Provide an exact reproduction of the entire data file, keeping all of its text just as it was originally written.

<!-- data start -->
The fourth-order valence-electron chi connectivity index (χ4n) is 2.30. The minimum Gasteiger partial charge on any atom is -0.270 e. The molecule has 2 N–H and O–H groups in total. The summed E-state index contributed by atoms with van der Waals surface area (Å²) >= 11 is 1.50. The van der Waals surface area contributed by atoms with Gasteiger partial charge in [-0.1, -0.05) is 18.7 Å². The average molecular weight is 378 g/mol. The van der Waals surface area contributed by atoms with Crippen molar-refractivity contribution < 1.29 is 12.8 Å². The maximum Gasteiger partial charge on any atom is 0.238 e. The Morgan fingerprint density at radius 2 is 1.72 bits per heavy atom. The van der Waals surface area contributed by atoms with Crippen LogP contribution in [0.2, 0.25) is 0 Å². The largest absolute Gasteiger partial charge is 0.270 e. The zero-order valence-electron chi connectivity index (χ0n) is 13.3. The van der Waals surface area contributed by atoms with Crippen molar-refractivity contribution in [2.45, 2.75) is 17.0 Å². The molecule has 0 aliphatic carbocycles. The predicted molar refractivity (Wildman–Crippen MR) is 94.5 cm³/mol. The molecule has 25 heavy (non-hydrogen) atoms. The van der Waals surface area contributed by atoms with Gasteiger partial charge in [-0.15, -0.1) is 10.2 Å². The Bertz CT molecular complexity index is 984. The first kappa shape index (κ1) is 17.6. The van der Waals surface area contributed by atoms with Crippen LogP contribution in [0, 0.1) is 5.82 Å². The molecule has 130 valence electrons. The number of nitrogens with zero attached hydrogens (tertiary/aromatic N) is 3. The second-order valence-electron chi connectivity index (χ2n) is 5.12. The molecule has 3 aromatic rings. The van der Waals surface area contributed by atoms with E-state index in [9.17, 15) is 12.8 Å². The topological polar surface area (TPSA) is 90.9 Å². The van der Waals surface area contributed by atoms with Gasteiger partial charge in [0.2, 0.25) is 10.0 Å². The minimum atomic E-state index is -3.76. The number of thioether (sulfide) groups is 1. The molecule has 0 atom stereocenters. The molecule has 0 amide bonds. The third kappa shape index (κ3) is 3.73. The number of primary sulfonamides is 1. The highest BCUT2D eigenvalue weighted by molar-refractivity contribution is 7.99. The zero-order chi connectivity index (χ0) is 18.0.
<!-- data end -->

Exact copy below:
The fourth-order valence-electron chi connectivity index (χ4n) is 2.30. The minimum Gasteiger partial charge on any atom is -0.270 e. The molecule has 2 N–H and O–H groups in total. The summed E-state index contributed by atoms with van der Waals surface area (Å²) >= 11 is 1.50. The van der Waals surface area contributed by atoms with Gasteiger partial charge in [-0.1, -0.05) is 18.7 Å². The average molecular weight is 378 g/mol. The van der Waals surface area contributed by atoms with Crippen molar-refractivity contribution < 1.29 is 12.8 Å². The maximum Gasteiger partial charge on any atom is 0.238 e. The Morgan fingerprint density at radius 2 is 1.72 bits per heavy atom. The van der Waals surface area contributed by atoms with Crippen LogP contribution in [0.2, 0.25) is 0 Å². The largest absolute Gasteiger partial charge is 0.270 e. The zero-order valence-electron chi connectivity index (χ0n) is 13.3. The van der Waals surface area contributed by atoms with Crippen molar-refractivity contribution in [2.45, 2.75) is 17.0 Å². The molecule has 0 aliphatic carbocycles. The predicted molar refractivity (Wildman–Crippen MR) is 94.5 cm³/mol. The molecule has 25 heavy (non-hydrogen) atoms. The van der Waals surface area contributed by atoms with Gasteiger partial charge in [-0.15, -0.1) is 10.2 Å². The Bertz CT molecular complexity index is 984. The first kappa shape index (κ1) is 17.6. The van der Waals surface area contributed by atoms with Crippen LogP contribution in [0, 0.1) is 5.82 Å². The molecule has 130 valence electrons. The number of nitrogens with zero attached hydrogens (tertiary/aromatic N) is 3. The second-order valence-electron chi connectivity index (χ2n) is 5.12. The molecule has 3 aromatic rings. The van der Waals surface area contributed by atoms with E-state index in [9.17, 15) is 12.8 Å². The topological polar surface area (TPSA) is 90.9 Å². The van der Waals surface area contributed by atoms with Gasteiger partial charge in [0.2, 0.25) is 10.0 Å². The minimum atomic E-state index is -3.76. The number of thioether (sulfide) groups is 1. The molecule has 0 atom stereocenters. The molecule has 0 amide bonds. The third kappa shape index (κ3) is 3.73. The number of primary sulfonamides is 1. The highest BCUT2D eigenvalue weighted by molar-refractivity contribution is 7.99. The zero-order chi connectivity index (χ0) is 18.0.